Fracking and its Impact on the Fylde
Most people living in the UK should by now be aware of the proposals to allow the use of the controversial technique of gas extraction known as hydraulic fracturing or “fracking” in some of the UK’s rural areas. The first area being targeted is above the Bowland Shale, here on the Fylde coast. Exploratory work is already underway, but was halted last year when two earthquakes caused damage to local properties.
Fracking’s supporters make bold claims for its benefits, whilst some of those who are opposing it make what can sometimes seem, to the uninformed, like an alarmist case against it. To make sense of the opposing views we have to sift the information presented to us and balance the realistically achievable benefits for our community and the UK as a whole against the likely risks.
With the government set to give the green light for further exploration shortly we all need to look at what fracking might mean to the economy and environment.
So what is the reality? Cuadrilla, the company exploring on the Fylde now, have spent large sums to persuade local people that fracking will bring us many benefits such as employment growth, contributions to the local economy, a reduction in the UK’s dependency on foreign energy and the creation of a constraint on gas prices.
Let’s take employment first. In a report that they commissioned themselves, Cuadrilla talk of as many as 1,700 jobs being created in Lancashire (which is, of course, not quite the same thing of course as 1,700 jobs for Lancashire residents). However, even in their high-end scenario involving 800 wells, the peak rate of employment would only last for a single decade (1).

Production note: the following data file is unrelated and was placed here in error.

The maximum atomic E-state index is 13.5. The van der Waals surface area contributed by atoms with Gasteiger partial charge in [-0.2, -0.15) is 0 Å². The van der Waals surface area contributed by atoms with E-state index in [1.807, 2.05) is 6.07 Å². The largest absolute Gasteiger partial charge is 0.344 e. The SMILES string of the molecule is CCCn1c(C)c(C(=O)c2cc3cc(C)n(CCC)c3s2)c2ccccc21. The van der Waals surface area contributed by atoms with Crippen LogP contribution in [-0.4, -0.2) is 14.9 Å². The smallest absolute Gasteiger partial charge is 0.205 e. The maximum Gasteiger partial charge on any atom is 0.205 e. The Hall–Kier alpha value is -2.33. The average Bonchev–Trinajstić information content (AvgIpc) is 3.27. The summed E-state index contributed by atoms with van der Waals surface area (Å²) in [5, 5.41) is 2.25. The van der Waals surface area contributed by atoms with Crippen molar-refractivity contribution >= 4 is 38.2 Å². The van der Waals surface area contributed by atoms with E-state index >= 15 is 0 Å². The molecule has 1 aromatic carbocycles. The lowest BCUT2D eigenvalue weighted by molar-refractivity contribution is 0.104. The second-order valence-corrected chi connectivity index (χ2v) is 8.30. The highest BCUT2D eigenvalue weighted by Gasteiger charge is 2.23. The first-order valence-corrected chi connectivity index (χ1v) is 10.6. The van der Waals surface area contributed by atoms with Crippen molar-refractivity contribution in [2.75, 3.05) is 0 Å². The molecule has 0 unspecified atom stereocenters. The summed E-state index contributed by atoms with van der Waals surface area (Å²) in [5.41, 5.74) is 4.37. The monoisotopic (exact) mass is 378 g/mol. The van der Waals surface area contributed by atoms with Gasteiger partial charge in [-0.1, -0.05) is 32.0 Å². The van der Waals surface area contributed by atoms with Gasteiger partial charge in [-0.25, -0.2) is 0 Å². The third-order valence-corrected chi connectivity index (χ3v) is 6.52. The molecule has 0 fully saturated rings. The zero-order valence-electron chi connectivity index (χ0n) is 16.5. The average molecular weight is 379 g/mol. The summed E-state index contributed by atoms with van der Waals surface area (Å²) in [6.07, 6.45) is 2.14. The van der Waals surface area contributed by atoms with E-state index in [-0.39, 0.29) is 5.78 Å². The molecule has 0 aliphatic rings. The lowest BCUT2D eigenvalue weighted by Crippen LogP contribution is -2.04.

They claim that fracking will inject huge amounts of money into the local economy, but we do need to be careful before accepting such claims at face value. Cuadrilla recently claimed that their geo-physical survey contributed over £1.5 Million to the local economy but an analysis of their own data, using their own methodology, showed that barely half this figure was justifiable (2). The truth is that only a small fraction of the money spent by the fracking companies will find its way into the local economy after taxation, savings and the propensity to spend elsewhere are taken into account. In an environment where new employment opportunities in rural areas are scarce we should be careful about disregarding any of them, but we do still need to weigh up the potential downsides, before blindly accepting a relatively small and temporary economic gain as a real benefit.
Many people I speak to believe that fracking will benefit everyone in the UK by bringing us cheap gas and energy security. While Cuadrilla are careful not to make this specific claim in their publications, they do point out the downward spiral in gas prices in the USA and allow us to draw our own inferences. Unfortunately for the advocates of fracking, sources as reputable as Deutsche Bank and the Director General of the CBI (3) have stated that they don’t see shale gas fracking as having any significant downward effect on wholesale or retail energy prices in the UK. One reason for this is that the estimates by the British Geological Survey for total recoverable reserves in the Fylde currently amount to 5.3 trillion cubic feet, which is less than 2 years worth of total UK consumption (4), and so is hardly going to have a huge impact on the nation’s energy security either. Other reasons why prices won’t fall as they did in the USA include the fact that the cost of the huge volumes of water required is up to 10 times more here in the UK, and our shale plays are up to 3 times deeper down than in America.
We need to be very clear that this will not be the “game changer” that it is in the USA. In any case, the much vaunted (but apparently temporary) drop in wholesale gas prices there has the fracking companies in disarray as their exploitation of these hard to recover resources has, in many cases, become economically unviable, even with their relatively low cost structures. Many wells have been closed and won’t be operated again unless the gas price rises enough to make it worth while. This could happen of course as the gas price in the USA is set to return to somewhere near its peak 2010 level by 2014 (5)